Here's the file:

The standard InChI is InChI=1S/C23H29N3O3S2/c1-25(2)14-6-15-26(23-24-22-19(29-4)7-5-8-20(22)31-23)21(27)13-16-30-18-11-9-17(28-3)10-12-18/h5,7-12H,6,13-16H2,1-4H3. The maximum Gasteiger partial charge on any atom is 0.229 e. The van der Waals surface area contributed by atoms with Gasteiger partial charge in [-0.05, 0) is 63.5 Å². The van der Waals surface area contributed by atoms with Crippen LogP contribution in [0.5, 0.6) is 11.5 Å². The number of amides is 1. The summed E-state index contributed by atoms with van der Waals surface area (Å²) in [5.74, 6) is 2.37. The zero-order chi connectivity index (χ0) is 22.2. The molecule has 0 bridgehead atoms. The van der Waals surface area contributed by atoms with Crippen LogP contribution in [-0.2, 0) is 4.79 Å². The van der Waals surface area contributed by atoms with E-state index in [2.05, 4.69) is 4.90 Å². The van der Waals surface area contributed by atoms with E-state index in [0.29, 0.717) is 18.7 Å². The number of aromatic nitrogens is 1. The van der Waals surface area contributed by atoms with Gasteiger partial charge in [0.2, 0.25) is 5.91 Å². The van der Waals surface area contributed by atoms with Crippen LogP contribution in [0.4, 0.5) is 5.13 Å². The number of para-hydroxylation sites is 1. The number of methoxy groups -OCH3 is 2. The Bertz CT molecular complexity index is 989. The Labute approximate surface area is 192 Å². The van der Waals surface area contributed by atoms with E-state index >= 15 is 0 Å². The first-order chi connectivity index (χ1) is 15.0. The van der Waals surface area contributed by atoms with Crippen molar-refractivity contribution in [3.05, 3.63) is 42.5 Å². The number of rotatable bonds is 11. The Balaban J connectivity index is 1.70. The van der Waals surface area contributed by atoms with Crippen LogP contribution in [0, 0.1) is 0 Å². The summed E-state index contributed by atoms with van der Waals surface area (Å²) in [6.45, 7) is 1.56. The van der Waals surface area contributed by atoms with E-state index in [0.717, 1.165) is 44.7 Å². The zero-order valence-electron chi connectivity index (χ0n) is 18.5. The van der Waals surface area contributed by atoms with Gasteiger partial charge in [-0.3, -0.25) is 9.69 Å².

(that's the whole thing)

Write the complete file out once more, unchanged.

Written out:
The standard InChI is InChI=1S/C23H29N3O3S2/c1-25(2)14-6-15-26(23-24-22-19(29-4)7-5-8-20(22)31-23)21(27)13-16-30-18-11-9-17(28-3)10-12-18/h5,7-12H,6,13-16H2,1-4H3. The maximum Gasteiger partial charge on any atom is 0.229 e. The van der Waals surface area contributed by atoms with Gasteiger partial charge in [-0.05, 0) is 63.5 Å². The van der Waals surface area contributed by atoms with Crippen LogP contribution in [0.5, 0.6) is 11.5 Å². The number of amides is 1. The summed E-state index contributed by atoms with van der Waals surface area (Å²) in [5.74, 6) is 2.37. The zero-order chi connectivity index (χ0) is 22.2. The molecule has 0 bridgehead atoms. The van der Waals surface area contributed by atoms with Crippen LogP contribution in [-0.2, 0) is 4.79 Å². The van der Waals surface area contributed by atoms with E-state index in [2.05, 4.69) is 4.90 Å². The van der Waals surface area contributed by atoms with E-state index in [0.29, 0.717) is 18.7 Å². The number of aromatic nitrogens is 1. The van der Waals surface area contributed by atoms with Gasteiger partial charge in [0.2, 0.25) is 5.91 Å². The van der Waals surface area contributed by atoms with Crippen LogP contribution in [0.4, 0.5) is 5.13 Å². The number of para-hydroxylation sites is 1. The number of methoxy groups -OCH3 is 2. The Bertz CT molecular complexity index is 989. The Labute approximate surface area is 192 Å². The van der Waals surface area contributed by atoms with E-state index >= 15 is 0 Å². The first-order chi connectivity index (χ1) is 15.0. The van der Waals surface area contributed by atoms with Crippen molar-refractivity contribution in [3.05, 3.63) is 42.5 Å². The number of rotatable bonds is 11. The Balaban J connectivity index is 1.70. The van der Waals surface area contributed by atoms with Crippen LogP contribution in [0, 0.1) is 0 Å². The summed E-state index contributed by atoms with van der Waals surface area (Å²) in [6.45, 7) is 1.56. The van der Waals surface area contributed by atoms with E-state index in [0.717, 1.165) is 44.7 Å². The zero-order valence-electron chi connectivity index (χ0n) is 18.5. The van der Waals surface area contributed by atoms with Gasteiger partial charge in [-0.3, -0.25) is 9.69 Å².